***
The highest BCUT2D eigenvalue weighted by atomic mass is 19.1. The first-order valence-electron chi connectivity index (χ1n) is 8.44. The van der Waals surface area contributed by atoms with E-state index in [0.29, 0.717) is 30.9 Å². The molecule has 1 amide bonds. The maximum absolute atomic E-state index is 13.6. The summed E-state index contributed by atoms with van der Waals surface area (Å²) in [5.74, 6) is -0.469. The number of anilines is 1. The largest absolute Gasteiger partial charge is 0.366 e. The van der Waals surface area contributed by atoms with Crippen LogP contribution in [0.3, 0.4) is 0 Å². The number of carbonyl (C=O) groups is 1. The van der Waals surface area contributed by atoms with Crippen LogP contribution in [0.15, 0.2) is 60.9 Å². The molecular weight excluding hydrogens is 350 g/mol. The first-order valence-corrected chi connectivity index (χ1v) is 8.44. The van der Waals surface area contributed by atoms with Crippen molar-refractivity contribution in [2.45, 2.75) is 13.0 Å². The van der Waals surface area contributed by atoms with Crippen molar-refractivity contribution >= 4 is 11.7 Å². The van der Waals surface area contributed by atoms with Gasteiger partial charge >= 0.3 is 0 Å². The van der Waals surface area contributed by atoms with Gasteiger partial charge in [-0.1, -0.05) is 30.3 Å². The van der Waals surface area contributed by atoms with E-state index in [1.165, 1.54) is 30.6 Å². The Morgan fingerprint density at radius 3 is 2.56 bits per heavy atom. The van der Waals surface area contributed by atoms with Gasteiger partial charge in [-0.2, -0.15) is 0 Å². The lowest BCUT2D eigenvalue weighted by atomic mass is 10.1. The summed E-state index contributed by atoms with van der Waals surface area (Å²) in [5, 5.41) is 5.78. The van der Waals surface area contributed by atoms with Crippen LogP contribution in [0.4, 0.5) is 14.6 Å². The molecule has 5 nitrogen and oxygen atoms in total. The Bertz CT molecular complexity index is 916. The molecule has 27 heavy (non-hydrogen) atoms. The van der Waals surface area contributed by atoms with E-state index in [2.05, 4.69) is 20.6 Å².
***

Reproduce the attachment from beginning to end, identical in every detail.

The highest BCUT2D eigenvalue weighted by atomic mass is 19.1. The first-order valence-electron chi connectivity index (χ1n) is 8.44. The van der Waals surface area contributed by atoms with E-state index in [0.29, 0.717) is 30.9 Å². The molecule has 1 amide bonds. The maximum absolute atomic E-state index is 13.6. The summed E-state index contributed by atoms with van der Waals surface area (Å²) in [5.74, 6) is -0.469. The number of anilines is 1. The largest absolute Gasteiger partial charge is 0.366 e. The van der Waals surface area contributed by atoms with Crippen LogP contribution in [0.3, 0.4) is 0 Å². The number of carbonyl (C=O) groups is 1. The van der Waals surface area contributed by atoms with Crippen LogP contribution in [0.15, 0.2) is 60.9 Å². The molecular weight excluding hydrogens is 350 g/mol. The first-order valence-corrected chi connectivity index (χ1v) is 8.44. The van der Waals surface area contributed by atoms with Crippen molar-refractivity contribution in [2.45, 2.75) is 13.0 Å². The van der Waals surface area contributed by atoms with Crippen molar-refractivity contribution >= 4 is 11.7 Å². The van der Waals surface area contributed by atoms with Gasteiger partial charge >= 0.3 is 0 Å². The van der Waals surface area contributed by atoms with Gasteiger partial charge in [-0.1, -0.05) is 30.3 Å². The van der Waals surface area contributed by atoms with E-state index in [1.165, 1.54) is 30.6 Å². The Morgan fingerprint density at radius 3 is 2.56 bits per heavy atom. The van der Waals surface area contributed by atoms with Gasteiger partial charge in [-0.2, -0.15) is 0 Å². The lowest BCUT2D eigenvalue weighted by atomic mass is 10.1. The summed E-state index contributed by atoms with van der Waals surface area (Å²) in [5, 5.41) is 5.78. The van der Waals surface area contributed by atoms with Crippen LogP contribution in [0.4, 0.5) is 14.6 Å². The molecule has 5 nitrogen and oxygen atoms in total. The Bertz CT molecular complexity index is 916. The molecule has 27 heavy (non-hydrogen) atoms. The van der Waals surface area contributed by atoms with E-state index in [2.05, 4.69) is 20.6 Å².